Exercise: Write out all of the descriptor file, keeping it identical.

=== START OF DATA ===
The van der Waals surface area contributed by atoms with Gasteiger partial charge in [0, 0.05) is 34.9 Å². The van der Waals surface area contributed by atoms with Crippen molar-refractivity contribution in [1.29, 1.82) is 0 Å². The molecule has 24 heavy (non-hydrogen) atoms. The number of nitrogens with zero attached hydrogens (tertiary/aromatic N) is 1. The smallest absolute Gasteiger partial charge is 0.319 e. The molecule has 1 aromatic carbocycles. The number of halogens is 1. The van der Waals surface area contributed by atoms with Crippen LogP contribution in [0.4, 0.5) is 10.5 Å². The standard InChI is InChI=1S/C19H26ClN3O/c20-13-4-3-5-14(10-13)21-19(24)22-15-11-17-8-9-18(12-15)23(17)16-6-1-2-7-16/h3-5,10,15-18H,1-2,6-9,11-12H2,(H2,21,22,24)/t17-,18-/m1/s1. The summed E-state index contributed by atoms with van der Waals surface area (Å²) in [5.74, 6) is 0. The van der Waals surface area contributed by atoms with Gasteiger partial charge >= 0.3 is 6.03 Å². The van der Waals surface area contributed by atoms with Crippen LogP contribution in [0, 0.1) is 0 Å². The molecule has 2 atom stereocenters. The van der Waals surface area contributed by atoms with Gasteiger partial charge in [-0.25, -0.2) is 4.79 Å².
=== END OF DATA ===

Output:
The van der Waals surface area contributed by atoms with Gasteiger partial charge in [0, 0.05) is 34.9 Å². The van der Waals surface area contributed by atoms with Crippen molar-refractivity contribution in [1.29, 1.82) is 0 Å². The molecule has 24 heavy (non-hydrogen) atoms. The number of nitrogens with zero attached hydrogens (tertiary/aromatic N) is 1. The smallest absolute Gasteiger partial charge is 0.319 e. The molecule has 1 aromatic carbocycles. The number of halogens is 1. The van der Waals surface area contributed by atoms with Crippen LogP contribution in [0.4, 0.5) is 10.5 Å². The standard InChI is InChI=1S/C19H26ClN3O/c20-13-4-3-5-14(10-13)21-19(24)22-15-11-17-8-9-18(12-15)23(17)16-6-1-2-7-16/h3-5,10,15-18H,1-2,6-9,11-12H2,(H2,21,22,24)/t17-,18-/m1/s1. The summed E-state index contributed by atoms with van der Waals surface area (Å²) in [5.74, 6) is 0. The van der Waals surface area contributed by atoms with Gasteiger partial charge >= 0.3 is 6.03 Å². The van der Waals surface area contributed by atoms with Crippen LogP contribution in [0, 0.1) is 0 Å². The molecule has 2 atom stereocenters. The van der Waals surface area contributed by atoms with Gasteiger partial charge in [-0.25, -0.2) is 4.79 Å².